V. Environmental and Agronomic Aspects
Modern agriculture is an activity responsible for significant negative environmental impacts(8, 17, 40, 71, 82) and, therefore, the risk assessment of any GMO shall be conducted in relation to the impact that is inherent to conventional agriculture(13, 19, 64). Therefore, the analysis conducted by CTNBio intended to assess whether the impact caused by Roundup Ready Cotton Event MON 1445 is significantly higher than the one caused by conventional cotton varieties considering the practices associated to each system.
The majority of mammals, both wild and domesticated, avoid consuming cotton due to the presence of gossypol and other components of the plant tissue. For the same reason, the use of cotton kernels is also very limited in cattle raising. In addition, the cotton kern in the fields is covered with cotton plume, which makes it little attractive to birds. In both cases, it is little likely that wild animals feed on significant amounts of kernels or other parts of the cotton plant. In cattle raising, exposure to recombinant proteins shall be necessarily limited. The cotton seed is not used in fish farming. It is not expected that the cotton plants and pollen reach rivers and other water collections in amounts sufficient to cause any concern: in the management of this culture, retention of irrigation waters in fields is vital and drainage of rainwater to nearing rivers and rivulets shall be minimized for environmental reasons (carrying of herbicides and other agricultural pesticides to water collections). For the foregoing it is little likely that fish come to be regularly exposed to significant amounts of the recombinant proteins of Roundup Ready Cotton Event MON 1445, both in nature and in animal farms in dams or cisterns. Besides, protein EPSPS is deemed ubiquitous for its presence in all plants and large variety of microorganisms. For this reason, all living beings that feed on plants and microorganisms are already exposed to EPSPS proteins.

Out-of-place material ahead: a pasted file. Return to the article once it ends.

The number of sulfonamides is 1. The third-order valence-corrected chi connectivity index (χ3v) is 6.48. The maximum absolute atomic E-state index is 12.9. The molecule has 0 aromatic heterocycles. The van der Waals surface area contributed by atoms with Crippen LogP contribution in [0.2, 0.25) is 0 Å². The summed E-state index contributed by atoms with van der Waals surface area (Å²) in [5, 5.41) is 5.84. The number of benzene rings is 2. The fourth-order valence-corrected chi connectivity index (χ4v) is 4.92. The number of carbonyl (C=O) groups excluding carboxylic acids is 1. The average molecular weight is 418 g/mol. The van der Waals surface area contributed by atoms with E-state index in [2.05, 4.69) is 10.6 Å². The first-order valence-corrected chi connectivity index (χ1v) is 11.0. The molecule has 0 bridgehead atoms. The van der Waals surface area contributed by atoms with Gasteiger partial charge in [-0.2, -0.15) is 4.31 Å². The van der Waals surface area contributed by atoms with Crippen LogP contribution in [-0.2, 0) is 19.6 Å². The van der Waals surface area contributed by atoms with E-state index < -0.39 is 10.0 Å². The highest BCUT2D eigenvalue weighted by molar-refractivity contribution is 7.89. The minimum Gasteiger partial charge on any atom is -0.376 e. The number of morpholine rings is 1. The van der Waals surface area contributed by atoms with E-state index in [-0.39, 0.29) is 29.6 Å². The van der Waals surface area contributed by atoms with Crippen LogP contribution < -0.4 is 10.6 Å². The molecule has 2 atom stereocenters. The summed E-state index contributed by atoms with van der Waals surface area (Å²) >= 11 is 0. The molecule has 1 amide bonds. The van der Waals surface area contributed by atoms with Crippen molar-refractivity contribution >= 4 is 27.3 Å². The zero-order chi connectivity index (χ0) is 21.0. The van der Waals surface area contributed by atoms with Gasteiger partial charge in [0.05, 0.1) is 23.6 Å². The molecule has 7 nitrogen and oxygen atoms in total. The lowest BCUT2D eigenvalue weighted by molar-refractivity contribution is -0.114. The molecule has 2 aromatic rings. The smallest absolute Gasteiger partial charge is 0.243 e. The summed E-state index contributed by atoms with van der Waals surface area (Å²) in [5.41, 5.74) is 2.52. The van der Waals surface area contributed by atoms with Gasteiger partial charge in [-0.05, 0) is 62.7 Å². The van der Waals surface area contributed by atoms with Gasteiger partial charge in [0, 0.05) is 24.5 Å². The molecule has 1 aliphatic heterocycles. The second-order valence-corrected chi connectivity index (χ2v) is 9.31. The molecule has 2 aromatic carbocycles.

Invertebrates may enter in contact with recombinant proteins either by directly consuming the cotton plant or by predating insects that have fed on cotton. Exposure will be higher for those that feed directly on leaves and other cotton tissues. Pollinators and pollen consumers may be exposed to small amounts of recombinant proteins, since the expression of such proteins in pollen in much lower than in other plant tissues, a fact that is widely documented in the proceedings.
Since recombinant proteins are consumed, there seems to be no effect on insects: although there are not studies published on this matter, Roundup Ready Cotton Event MON 1445 was tested in both the U.S.A. and Brazil for susceptibility to different agricultural pests and there was no difference in susceptibility between the transgenic and the kindred lineage. One must keep in mind that protein EPSPS is present in all plants and in bacteria, algae and fungi, and that the structural or enzymatic difference between CP4 EPSPS and natural EPSPS is negligible. Protein NPTII, in turn, has no property that may distinguish it from the same enzyme in microorganisms(87). The two transgenic proteins are in nature, widely distributed among the microorganisms from where they derive. Thus, the expression of such proteins in cotton plants shall not have any toxic effect in invertebrates.